Look out the window, Rishi

Most egregiously, the Chancellor did precisely nothing about benefits. Whatever you think about state welfare, it clearly makes no sense to increase benefits by 3.1pc based on an inflation figure back in September when we now know prices are likely to rise by at least 8pc this year.

On top of this, Sunak’s tax strategy was a hot mess. Why raise National Insurance contributions on one hand, cut income tax on the other (but not for a couple of years) while offsetting it with threshold increases in the meantime?

Appearing before the Commons Treasury committee on Monday, Sunak spelled out that any fiscal headroom ahead of the next election will go on tax cuts and not public services. “From this point forward, my priority is to keep cutting taxes, not to increase public spending,” he said.

Which is all well and good but for two things: he already has headroom and he hasn’t even started cutting taxes. The OBR’s summary of the Spring Statement spells out the contradictions. Sunak will have £30bn of headroom at the end of the forecast period against his fiscal targets and is only giving back one sixth of the tax increases that he’s already announced.

But worst of all, Sunak’s understandable desire to balance the books has blinded him to a narrow window of opportunity.

The government finances have ironically been helped by price rises boosting tax revenues. National debt as a share of GDP is lower in every year of the forecast period than was being predicted in October. The headline debt measure is due to hit 83pc of GDP – exactly where it was before Covid hit – by 2026/27.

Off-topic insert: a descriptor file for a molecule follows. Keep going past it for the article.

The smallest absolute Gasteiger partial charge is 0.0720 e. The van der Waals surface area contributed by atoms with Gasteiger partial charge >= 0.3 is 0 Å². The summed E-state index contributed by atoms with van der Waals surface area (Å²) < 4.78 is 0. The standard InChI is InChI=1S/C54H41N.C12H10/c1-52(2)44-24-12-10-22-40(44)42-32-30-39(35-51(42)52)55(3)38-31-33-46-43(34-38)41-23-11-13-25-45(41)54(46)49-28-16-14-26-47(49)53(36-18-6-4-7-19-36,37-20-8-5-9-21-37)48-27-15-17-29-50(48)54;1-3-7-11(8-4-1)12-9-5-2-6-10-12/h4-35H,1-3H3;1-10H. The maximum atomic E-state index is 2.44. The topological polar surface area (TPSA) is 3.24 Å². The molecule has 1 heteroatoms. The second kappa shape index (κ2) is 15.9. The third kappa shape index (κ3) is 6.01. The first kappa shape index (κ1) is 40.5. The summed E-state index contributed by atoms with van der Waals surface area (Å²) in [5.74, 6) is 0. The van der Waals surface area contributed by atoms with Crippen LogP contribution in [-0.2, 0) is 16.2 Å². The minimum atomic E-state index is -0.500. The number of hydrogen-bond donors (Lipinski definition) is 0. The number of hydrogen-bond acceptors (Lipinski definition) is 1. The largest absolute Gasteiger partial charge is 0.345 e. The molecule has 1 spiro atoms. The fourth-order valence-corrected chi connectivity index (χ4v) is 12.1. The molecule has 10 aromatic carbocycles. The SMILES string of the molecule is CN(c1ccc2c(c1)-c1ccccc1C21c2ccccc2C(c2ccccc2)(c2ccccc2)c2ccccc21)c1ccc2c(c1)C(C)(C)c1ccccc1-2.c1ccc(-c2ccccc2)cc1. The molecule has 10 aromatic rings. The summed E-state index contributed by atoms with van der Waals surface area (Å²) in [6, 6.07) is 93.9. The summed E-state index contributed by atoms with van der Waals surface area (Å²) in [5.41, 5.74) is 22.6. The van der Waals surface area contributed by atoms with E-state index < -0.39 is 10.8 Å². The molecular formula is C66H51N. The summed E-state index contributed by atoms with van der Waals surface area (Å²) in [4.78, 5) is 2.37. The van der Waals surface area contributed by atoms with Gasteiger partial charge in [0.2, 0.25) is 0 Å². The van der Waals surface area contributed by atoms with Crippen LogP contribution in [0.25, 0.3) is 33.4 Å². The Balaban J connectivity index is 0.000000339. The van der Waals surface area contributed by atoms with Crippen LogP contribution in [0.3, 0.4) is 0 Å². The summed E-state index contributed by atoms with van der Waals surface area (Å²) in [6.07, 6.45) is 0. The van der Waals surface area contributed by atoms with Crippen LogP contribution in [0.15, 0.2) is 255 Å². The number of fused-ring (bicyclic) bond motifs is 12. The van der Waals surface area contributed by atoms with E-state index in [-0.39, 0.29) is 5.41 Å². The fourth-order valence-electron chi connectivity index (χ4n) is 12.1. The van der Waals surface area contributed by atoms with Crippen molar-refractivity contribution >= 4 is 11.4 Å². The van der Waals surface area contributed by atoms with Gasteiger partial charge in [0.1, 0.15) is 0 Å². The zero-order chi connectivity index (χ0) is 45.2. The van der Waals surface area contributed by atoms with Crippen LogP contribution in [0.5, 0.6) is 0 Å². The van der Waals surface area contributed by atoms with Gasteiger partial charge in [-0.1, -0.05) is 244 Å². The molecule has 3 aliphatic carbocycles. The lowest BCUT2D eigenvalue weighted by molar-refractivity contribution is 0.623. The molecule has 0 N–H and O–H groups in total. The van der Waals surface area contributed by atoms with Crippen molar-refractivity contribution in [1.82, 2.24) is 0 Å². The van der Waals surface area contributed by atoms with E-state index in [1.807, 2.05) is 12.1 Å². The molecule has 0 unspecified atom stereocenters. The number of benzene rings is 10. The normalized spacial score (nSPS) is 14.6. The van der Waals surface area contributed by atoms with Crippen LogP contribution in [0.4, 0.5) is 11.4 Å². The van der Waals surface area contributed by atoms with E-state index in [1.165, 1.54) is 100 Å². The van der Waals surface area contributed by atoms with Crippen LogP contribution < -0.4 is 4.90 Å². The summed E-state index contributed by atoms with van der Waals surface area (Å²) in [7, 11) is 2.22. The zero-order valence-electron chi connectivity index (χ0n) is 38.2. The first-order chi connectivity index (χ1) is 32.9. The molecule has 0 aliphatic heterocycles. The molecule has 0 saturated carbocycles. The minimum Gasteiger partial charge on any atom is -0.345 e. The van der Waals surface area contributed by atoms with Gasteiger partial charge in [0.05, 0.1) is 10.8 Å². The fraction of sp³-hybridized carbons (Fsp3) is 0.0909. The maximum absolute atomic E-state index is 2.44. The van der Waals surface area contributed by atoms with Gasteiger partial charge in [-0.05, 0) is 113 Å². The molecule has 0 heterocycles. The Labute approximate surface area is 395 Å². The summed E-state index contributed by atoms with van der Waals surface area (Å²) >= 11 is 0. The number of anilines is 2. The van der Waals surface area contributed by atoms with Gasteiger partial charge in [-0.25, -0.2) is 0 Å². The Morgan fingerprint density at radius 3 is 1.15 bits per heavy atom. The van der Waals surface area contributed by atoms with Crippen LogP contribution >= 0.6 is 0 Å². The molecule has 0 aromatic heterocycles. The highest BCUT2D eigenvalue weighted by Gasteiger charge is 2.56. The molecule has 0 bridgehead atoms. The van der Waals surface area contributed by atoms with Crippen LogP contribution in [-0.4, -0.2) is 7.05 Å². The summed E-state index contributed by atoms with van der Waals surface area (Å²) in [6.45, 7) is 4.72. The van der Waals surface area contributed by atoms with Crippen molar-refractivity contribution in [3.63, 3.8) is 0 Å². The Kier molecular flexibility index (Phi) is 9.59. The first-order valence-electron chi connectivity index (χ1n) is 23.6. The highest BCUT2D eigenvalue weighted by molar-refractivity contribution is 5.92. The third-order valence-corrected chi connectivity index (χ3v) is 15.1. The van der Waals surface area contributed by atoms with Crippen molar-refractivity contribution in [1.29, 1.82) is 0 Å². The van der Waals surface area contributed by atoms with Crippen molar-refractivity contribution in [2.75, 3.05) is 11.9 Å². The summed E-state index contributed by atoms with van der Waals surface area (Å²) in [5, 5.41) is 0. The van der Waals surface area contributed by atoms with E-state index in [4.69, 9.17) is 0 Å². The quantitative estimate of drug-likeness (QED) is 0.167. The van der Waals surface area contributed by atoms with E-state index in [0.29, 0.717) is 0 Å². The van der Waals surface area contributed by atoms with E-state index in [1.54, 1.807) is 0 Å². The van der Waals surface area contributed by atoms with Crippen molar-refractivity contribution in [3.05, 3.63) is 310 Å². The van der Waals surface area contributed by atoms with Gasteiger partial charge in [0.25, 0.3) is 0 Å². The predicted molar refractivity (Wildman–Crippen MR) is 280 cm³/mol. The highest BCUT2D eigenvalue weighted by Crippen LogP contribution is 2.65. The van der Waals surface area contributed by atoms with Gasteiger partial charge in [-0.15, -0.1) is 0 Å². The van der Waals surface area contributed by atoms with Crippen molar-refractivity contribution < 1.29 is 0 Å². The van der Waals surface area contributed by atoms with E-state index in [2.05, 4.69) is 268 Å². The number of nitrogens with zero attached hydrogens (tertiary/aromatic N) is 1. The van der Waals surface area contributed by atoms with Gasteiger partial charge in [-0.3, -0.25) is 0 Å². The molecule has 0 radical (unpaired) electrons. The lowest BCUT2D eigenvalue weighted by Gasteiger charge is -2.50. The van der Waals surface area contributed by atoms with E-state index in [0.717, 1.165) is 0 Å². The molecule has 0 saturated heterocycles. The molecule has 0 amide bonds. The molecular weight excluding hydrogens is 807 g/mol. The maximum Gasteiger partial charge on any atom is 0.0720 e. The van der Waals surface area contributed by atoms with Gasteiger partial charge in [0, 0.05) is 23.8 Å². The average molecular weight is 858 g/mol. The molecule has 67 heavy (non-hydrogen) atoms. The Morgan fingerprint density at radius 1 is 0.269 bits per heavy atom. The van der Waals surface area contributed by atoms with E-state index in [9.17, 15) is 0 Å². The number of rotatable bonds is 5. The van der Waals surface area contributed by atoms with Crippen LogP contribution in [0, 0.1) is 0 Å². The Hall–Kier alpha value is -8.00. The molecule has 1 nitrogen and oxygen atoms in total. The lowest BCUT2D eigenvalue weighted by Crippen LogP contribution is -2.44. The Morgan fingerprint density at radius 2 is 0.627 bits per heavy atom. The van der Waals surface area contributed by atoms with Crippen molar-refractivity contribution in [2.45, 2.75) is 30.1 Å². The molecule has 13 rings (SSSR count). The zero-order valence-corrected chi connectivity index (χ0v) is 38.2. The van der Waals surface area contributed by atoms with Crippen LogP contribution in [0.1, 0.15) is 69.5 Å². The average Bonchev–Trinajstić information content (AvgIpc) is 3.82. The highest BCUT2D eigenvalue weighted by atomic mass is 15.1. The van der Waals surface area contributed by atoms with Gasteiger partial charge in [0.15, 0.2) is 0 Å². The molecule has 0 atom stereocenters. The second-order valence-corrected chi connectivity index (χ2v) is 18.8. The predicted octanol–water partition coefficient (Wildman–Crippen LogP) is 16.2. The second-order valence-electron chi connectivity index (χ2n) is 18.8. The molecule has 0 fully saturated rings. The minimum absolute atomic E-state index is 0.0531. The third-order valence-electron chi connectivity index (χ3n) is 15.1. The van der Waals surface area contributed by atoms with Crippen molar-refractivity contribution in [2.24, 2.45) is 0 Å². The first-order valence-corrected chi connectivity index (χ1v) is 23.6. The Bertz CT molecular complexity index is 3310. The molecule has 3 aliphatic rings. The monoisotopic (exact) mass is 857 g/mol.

Yes, the cost of some inflation index-linked bonds will climb sharply next year. The Treasury has highlighted that this will result in debt interest payments hitting £83bn in the coming financial year.

That’s sort of true from an accounting point of view. But, as the economist Julian Jessop points out, no cash will change hands; the Government won’t have to pay any money to bondholders until the debt matures – potentially years from now.

Sunak talks in terms of needing a margin for safety. But there’s such a thing as a false economy. Sometimes it’s prudent to borrow some money to fix your leaky roof before the thunderstorm hits.

“Being a bit more flexible now would probably help improve the outlook for the economy and make it more likely that the OBR forecasts for growth and unemployment are delivered,” says Jessop.

Sunak is cautiously keeping £30bn in his back pocket for a rainy day. He should take a look out the window. The storm clouds are gathering.


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